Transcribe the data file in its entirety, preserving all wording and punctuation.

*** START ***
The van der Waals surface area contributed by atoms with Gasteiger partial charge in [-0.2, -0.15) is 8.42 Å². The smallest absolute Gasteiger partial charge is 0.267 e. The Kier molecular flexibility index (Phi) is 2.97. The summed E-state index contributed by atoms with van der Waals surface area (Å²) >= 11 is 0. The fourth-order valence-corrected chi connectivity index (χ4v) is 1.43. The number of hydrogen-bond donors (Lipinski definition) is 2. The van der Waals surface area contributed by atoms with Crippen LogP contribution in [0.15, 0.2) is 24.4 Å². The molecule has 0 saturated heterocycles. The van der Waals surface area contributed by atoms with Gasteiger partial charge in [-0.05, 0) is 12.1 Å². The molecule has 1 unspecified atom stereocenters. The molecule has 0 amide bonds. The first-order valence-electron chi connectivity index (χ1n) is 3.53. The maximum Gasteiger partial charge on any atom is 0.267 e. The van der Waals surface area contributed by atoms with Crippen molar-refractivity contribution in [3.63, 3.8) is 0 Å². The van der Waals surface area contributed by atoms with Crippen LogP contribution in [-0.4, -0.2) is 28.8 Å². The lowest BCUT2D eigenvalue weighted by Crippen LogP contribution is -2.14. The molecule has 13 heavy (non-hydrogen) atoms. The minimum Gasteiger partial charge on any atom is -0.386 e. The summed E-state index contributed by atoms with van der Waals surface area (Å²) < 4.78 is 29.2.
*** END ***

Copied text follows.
The van der Waals surface area contributed by atoms with Gasteiger partial charge in [-0.2, -0.15) is 8.42 Å². The smallest absolute Gasteiger partial charge is 0.267 e. The Kier molecular flexibility index (Phi) is 2.97. The summed E-state index contributed by atoms with van der Waals surface area (Å²) >= 11 is 0. The fourth-order valence-corrected chi connectivity index (χ4v) is 1.43. The number of hydrogen-bond donors (Lipinski definition) is 2. The van der Waals surface area contributed by atoms with Crippen LogP contribution in [0.15, 0.2) is 24.4 Å². The molecule has 0 saturated heterocycles. The van der Waals surface area contributed by atoms with Gasteiger partial charge in [-0.05, 0) is 12.1 Å². The molecule has 1 unspecified atom stereocenters. The molecule has 0 amide bonds. The first-order valence-electron chi connectivity index (χ1n) is 3.53. The maximum Gasteiger partial charge on any atom is 0.267 e. The van der Waals surface area contributed by atoms with Crippen molar-refractivity contribution in [3.63, 3.8) is 0 Å². The van der Waals surface area contributed by atoms with Crippen LogP contribution in [-0.4, -0.2) is 28.8 Å². The lowest BCUT2D eigenvalue weighted by Crippen LogP contribution is -2.14. The molecule has 13 heavy (non-hydrogen) atoms. The minimum Gasteiger partial charge on any atom is -0.386 e. The summed E-state index contributed by atoms with van der Waals surface area (Å²) < 4.78 is 29.2.